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Pasture Management

Check out these tips from Kitsap County Conservation District about effective pasture management for our "special needs" horses.

  • A Prescribed Grazing System, will result in an increase in average annual production of forage.

Rotational grazing -- To gain optimal usage from the grass it is important to minimize immediate regrazing of new growth and to utilize pastures as evenly as possible.Rotate livestock to another field while resting the previously grazed field.Turn livestock in pasture when grasses are 6-8” tall and remove animals when grasses are 3-4” tall or after a two-week period which ever comes first.Clip and harrow, if needed, after each grazing period. Clipping maintains grass at an even height and eliminates tall unpalatable grasses and weeds.Harrowing spreads manure droppings and minimizes uneven growth.See attached “LIVESTOCK FEED & FORAGE BALANCE WORKSHEET” for forage provided by pastures and for an estimate of hay which needs to be purchased.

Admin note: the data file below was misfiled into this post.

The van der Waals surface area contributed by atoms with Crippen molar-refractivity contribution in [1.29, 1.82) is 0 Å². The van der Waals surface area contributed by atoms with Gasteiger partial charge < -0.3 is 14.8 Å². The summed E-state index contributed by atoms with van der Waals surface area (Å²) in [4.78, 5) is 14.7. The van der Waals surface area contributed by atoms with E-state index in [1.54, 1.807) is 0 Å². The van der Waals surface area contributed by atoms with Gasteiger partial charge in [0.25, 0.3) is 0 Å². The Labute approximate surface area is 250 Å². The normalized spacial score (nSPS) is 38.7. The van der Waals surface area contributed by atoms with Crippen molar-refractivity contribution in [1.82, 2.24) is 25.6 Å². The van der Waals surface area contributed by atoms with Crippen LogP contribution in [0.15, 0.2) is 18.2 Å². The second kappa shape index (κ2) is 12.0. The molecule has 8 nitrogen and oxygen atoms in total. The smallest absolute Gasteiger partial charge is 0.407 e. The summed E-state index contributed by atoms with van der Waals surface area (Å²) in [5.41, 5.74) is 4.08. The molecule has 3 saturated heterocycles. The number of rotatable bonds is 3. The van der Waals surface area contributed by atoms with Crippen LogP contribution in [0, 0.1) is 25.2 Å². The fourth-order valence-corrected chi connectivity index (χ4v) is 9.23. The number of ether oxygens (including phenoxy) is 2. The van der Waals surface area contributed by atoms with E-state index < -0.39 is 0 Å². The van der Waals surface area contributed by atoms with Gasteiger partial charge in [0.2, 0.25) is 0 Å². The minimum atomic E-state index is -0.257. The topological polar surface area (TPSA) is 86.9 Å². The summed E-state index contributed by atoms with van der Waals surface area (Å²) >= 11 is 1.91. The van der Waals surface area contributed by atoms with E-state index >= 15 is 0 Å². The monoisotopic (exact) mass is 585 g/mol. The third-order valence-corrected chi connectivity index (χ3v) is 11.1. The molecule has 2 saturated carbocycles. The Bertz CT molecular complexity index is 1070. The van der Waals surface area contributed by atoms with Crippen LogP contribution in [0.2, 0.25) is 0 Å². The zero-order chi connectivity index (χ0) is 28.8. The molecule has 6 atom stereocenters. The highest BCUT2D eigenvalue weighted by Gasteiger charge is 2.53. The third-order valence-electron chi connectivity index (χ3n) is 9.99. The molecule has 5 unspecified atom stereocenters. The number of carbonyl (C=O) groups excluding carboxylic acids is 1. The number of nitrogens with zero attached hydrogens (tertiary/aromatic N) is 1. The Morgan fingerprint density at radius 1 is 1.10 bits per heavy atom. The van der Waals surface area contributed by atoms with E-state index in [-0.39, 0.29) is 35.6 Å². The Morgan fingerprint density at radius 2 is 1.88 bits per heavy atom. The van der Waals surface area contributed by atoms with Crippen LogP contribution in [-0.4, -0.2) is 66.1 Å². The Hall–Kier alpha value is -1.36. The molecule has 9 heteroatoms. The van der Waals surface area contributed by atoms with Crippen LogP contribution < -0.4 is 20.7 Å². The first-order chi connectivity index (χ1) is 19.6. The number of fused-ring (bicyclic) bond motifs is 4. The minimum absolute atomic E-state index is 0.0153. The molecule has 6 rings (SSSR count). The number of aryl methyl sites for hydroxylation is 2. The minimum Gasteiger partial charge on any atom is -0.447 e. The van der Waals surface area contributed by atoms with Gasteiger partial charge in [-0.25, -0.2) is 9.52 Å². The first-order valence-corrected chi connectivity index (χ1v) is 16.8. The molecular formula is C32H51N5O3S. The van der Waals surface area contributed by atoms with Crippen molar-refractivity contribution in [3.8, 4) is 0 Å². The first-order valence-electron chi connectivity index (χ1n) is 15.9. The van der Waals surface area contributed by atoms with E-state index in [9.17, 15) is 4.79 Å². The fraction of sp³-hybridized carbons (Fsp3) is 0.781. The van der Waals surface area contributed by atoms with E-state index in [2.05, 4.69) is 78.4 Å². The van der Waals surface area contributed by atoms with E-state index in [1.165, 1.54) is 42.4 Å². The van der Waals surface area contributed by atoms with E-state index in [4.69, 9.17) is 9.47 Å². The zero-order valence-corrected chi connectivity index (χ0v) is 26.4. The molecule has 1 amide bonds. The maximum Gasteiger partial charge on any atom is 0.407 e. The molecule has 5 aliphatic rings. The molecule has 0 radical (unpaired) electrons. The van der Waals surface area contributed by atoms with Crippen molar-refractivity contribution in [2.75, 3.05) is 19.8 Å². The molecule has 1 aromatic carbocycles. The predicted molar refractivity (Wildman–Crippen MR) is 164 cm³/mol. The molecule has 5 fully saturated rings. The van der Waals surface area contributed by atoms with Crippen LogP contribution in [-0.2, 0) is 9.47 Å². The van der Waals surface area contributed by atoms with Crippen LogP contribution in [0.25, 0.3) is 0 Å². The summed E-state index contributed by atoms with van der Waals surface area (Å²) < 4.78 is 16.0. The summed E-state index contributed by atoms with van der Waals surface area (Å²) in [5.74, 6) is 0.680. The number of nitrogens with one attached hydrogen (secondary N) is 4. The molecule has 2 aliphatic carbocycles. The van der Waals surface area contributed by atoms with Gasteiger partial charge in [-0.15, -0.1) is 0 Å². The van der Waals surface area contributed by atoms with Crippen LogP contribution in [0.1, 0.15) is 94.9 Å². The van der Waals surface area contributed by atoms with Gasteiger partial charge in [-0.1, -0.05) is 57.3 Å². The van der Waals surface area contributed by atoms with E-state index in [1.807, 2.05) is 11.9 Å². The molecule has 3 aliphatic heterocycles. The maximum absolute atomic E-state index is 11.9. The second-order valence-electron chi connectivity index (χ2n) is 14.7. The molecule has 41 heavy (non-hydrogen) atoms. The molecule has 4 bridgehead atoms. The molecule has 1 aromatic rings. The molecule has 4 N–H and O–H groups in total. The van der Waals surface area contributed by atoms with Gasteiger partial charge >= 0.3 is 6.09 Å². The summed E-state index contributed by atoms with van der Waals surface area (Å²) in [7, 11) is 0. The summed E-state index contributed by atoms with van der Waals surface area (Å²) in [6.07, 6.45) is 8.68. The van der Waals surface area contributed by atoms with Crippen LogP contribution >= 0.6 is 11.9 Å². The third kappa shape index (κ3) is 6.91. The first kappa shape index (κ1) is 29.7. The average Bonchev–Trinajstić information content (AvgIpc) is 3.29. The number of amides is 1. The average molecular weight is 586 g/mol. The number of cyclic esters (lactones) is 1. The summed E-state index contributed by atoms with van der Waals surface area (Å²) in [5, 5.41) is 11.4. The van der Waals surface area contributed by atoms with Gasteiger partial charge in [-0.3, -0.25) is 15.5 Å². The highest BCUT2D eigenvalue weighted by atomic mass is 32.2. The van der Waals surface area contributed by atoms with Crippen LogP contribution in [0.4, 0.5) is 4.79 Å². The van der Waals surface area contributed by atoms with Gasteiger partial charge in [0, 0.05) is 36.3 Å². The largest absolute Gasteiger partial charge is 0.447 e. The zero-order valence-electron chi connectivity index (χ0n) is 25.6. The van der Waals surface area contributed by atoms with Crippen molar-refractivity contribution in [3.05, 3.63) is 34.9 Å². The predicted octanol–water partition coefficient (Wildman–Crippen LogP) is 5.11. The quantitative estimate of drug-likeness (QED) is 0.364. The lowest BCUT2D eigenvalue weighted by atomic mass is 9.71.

b) Livestock exclusion -- (1) Exclude livestock from wet or ponded pasture areas to prevent compaction and muddiness.(2) Exclude livestock from pastures during rainy season.

c) Nutrient management -- If possible, apply manure in spring of each year evenly to pastures to meet nutrient needs and improve soil tilth. A soil test is suggested to see if any additional fertilization is needed.Remember to subtract nutrient amount applied in manure from amount suggested in soil test. Do not apply manure/fertilizer to open water area.A fall test is recommended to evaluate residual soil nitrogen level to further “fine tune” applications of nitrogen the following years.

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